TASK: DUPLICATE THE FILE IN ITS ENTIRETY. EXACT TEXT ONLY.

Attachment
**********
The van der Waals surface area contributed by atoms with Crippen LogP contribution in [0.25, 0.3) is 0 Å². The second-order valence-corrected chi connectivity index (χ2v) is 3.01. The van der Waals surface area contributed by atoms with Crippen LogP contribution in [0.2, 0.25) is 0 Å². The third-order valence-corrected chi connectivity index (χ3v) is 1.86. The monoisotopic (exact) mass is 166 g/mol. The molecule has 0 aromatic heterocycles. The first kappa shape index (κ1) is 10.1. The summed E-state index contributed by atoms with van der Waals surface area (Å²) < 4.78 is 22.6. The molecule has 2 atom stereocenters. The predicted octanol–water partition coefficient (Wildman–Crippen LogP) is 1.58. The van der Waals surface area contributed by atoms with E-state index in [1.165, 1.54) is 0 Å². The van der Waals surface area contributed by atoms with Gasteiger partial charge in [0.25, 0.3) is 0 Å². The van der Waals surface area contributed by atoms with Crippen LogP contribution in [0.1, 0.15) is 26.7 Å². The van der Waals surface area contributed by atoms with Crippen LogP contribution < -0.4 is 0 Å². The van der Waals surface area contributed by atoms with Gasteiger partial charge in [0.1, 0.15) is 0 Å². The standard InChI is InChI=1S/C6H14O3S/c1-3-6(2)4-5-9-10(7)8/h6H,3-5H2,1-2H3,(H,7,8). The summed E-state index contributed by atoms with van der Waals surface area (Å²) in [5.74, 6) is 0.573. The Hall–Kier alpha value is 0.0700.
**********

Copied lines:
The van der Waals surface area contributed by atoms with Crippen LogP contribution in [0.25, 0.3) is 0 Å². The second-order valence-corrected chi connectivity index (χ2v) is 3.01. The van der Waals surface area contributed by atoms with Crippen LogP contribution in [0.2, 0.25) is 0 Å². The third-order valence-corrected chi connectivity index (χ3v) is 1.86. The monoisotopic (exact) mass is 166 g/mol. The molecule has 0 aromatic heterocycles. The first kappa shape index (κ1) is 10.1. The summed E-state index contributed by atoms with van der Waals surface area (Å²) < 4.78 is 22.6. The molecule has 2 atom stereocenters. The predicted octanol–water partition coefficient (Wildman–Crippen LogP) is 1.58. The van der Waals surface area contributed by atoms with E-state index in [1.165, 1.54) is 0 Å². The van der Waals surface area contributed by atoms with Gasteiger partial charge in [0.25, 0.3) is 0 Å². The van der Waals surface area contributed by atoms with Crippen LogP contribution in [0.1, 0.15) is 26.7 Å². The van der Waals surface area contributed by atoms with Crippen LogP contribution < -0.4 is 0 Å². The van der Waals surface area contributed by atoms with Gasteiger partial charge in [0.1, 0.15) is 0 Å². The standard InChI is InChI=1S/C6H14O3S/c1-3-6(2)4-5-9-10(7)8/h6H,3-5H2,1-2H3,(H,7,8). The summed E-state index contributed by atoms with van der Waals surface area (Å²) in [5.74, 6) is 0.573. The Hall–Kier alpha value is 0.0700.